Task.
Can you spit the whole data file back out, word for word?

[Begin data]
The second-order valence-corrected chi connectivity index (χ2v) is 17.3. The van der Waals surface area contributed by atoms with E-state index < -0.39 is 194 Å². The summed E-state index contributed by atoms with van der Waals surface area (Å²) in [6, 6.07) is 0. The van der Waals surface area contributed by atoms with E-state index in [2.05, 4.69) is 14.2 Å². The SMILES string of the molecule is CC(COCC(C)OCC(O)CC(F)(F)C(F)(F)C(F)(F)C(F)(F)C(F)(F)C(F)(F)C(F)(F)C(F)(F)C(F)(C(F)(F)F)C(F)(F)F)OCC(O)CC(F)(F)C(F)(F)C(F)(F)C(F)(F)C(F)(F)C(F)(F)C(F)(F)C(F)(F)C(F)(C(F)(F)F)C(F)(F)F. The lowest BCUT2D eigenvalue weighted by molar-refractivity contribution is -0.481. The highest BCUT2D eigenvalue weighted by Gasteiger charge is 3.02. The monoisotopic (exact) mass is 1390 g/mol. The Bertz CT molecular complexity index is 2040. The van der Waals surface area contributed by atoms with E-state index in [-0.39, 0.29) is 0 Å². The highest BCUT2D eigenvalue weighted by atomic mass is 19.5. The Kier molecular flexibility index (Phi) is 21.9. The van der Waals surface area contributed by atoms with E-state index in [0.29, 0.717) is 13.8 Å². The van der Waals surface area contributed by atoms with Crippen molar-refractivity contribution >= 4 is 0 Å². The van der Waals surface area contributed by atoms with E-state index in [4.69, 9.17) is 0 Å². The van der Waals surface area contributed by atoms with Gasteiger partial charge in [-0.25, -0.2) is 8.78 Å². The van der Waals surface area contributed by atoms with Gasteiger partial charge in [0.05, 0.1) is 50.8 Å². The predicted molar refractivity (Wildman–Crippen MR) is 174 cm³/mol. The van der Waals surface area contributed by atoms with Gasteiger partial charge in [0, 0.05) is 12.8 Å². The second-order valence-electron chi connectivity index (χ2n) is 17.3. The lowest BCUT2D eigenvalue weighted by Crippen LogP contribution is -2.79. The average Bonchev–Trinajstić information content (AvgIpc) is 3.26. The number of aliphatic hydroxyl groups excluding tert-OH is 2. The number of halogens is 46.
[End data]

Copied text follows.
The second-order valence-corrected chi connectivity index (χ2v) is 17.3. The van der Waals surface area contributed by atoms with E-state index < -0.39 is 194 Å². The summed E-state index contributed by atoms with van der Waals surface area (Å²) in [6, 6.07) is 0. The van der Waals surface area contributed by atoms with E-state index in [2.05, 4.69) is 14.2 Å². The SMILES string of the molecule is CC(COCC(C)OCC(O)CC(F)(F)C(F)(F)C(F)(F)C(F)(F)C(F)(F)C(F)(F)C(F)(F)C(F)(F)C(F)(C(F)(F)F)C(F)(F)F)OCC(O)CC(F)(F)C(F)(F)C(F)(F)C(F)(F)C(F)(F)C(F)(F)C(F)(F)C(F)(F)C(F)(C(F)(F)F)C(F)(F)F. The lowest BCUT2D eigenvalue weighted by molar-refractivity contribution is -0.481. The highest BCUT2D eigenvalue weighted by Gasteiger charge is 3.02. The monoisotopic (exact) mass is 1390 g/mol. The Bertz CT molecular complexity index is 2040. The van der Waals surface area contributed by atoms with E-state index in [-0.39, 0.29) is 0 Å². The highest BCUT2D eigenvalue weighted by atomic mass is 19.5. The Kier molecular flexibility index (Phi) is 21.9. The van der Waals surface area contributed by atoms with E-state index in [0.29, 0.717) is 13.8 Å². The van der Waals surface area contributed by atoms with Crippen molar-refractivity contribution >= 4 is 0 Å². The van der Waals surface area contributed by atoms with E-state index in [4.69, 9.17) is 0 Å². The van der Waals surface area contributed by atoms with Gasteiger partial charge in [-0.25, -0.2) is 8.78 Å². The van der Waals surface area contributed by atoms with Gasteiger partial charge in [0.05, 0.1) is 50.8 Å². The predicted molar refractivity (Wildman–Crippen MR) is 174 cm³/mol. The van der Waals surface area contributed by atoms with Gasteiger partial charge in [0, 0.05) is 12.8 Å². The second-order valence-electron chi connectivity index (χ2n) is 17.3. The lowest BCUT2D eigenvalue weighted by Crippen LogP contribution is -2.79. The average Bonchev–Trinajstić information content (AvgIpc) is 3.26. The number of aliphatic hydroxyl groups excluding tert-OH is 2. The number of halogens is 46.